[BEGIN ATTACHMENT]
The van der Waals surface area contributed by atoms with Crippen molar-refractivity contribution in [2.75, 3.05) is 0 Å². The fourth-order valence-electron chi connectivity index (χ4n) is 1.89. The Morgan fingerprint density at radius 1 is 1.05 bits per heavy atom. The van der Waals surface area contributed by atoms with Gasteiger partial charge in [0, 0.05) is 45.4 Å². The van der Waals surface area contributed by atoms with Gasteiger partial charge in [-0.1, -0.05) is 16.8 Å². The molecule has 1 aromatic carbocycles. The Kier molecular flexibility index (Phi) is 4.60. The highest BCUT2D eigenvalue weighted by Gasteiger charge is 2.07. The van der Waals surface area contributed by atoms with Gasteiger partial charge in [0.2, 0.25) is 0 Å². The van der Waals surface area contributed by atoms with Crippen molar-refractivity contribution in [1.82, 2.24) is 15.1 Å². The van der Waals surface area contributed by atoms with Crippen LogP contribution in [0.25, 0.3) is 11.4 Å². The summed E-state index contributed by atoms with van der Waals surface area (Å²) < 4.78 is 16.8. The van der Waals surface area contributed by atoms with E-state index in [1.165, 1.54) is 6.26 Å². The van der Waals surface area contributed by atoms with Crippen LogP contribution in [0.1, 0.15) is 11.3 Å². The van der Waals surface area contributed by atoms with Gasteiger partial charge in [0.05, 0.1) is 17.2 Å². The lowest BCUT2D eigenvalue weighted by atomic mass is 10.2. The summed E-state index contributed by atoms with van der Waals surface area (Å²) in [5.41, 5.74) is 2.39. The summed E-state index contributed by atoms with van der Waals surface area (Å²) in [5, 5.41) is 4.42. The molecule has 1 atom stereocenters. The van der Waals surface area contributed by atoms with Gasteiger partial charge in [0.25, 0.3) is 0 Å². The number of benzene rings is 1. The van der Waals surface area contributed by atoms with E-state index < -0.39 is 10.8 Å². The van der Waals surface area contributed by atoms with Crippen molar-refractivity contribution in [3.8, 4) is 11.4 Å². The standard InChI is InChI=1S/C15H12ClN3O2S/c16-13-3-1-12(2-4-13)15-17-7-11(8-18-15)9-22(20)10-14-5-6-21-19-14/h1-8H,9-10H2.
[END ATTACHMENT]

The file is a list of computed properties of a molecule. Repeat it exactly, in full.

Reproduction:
The van der Waals surface area contributed by atoms with Crippen molar-refractivity contribution in [2.75, 3.05) is 0 Å². The fourth-order valence-electron chi connectivity index (χ4n) is 1.89. The Morgan fingerprint density at radius 1 is 1.05 bits per heavy atom. The van der Waals surface area contributed by atoms with Gasteiger partial charge in [0, 0.05) is 45.4 Å². The van der Waals surface area contributed by atoms with Gasteiger partial charge in [-0.1, -0.05) is 16.8 Å². The molecule has 1 aromatic carbocycles. The Kier molecular flexibility index (Phi) is 4.60. The highest BCUT2D eigenvalue weighted by Gasteiger charge is 2.07. The van der Waals surface area contributed by atoms with Gasteiger partial charge in [0.2, 0.25) is 0 Å². The van der Waals surface area contributed by atoms with Crippen molar-refractivity contribution in [1.82, 2.24) is 15.1 Å². The van der Waals surface area contributed by atoms with Crippen LogP contribution in [0.25, 0.3) is 11.4 Å². The summed E-state index contributed by atoms with van der Waals surface area (Å²) < 4.78 is 16.8. The van der Waals surface area contributed by atoms with E-state index in [1.165, 1.54) is 6.26 Å². The van der Waals surface area contributed by atoms with Crippen LogP contribution in [0.1, 0.15) is 11.3 Å². The van der Waals surface area contributed by atoms with Gasteiger partial charge in [0.05, 0.1) is 17.2 Å². The lowest BCUT2D eigenvalue weighted by atomic mass is 10.2. The summed E-state index contributed by atoms with van der Waals surface area (Å²) in [5.41, 5.74) is 2.39. The summed E-state index contributed by atoms with van der Waals surface area (Å²) in [5, 5.41) is 4.42. The molecule has 1 atom stereocenters. The van der Waals surface area contributed by atoms with Gasteiger partial charge in [0.25, 0.3) is 0 Å². The number of benzene rings is 1. The van der Waals surface area contributed by atoms with E-state index < -0.39 is 10.8 Å². The van der Waals surface area contributed by atoms with Crippen molar-refractivity contribution in [3.8, 4) is 11.4 Å². The standard InChI is InChI=1S/C15H12ClN3O2S/c16-13-3-1-12(2-4-13)15-17-7-11(8-18-15)9-22(20)10-14-5-6-21-19-14/h1-8H,9-10H2.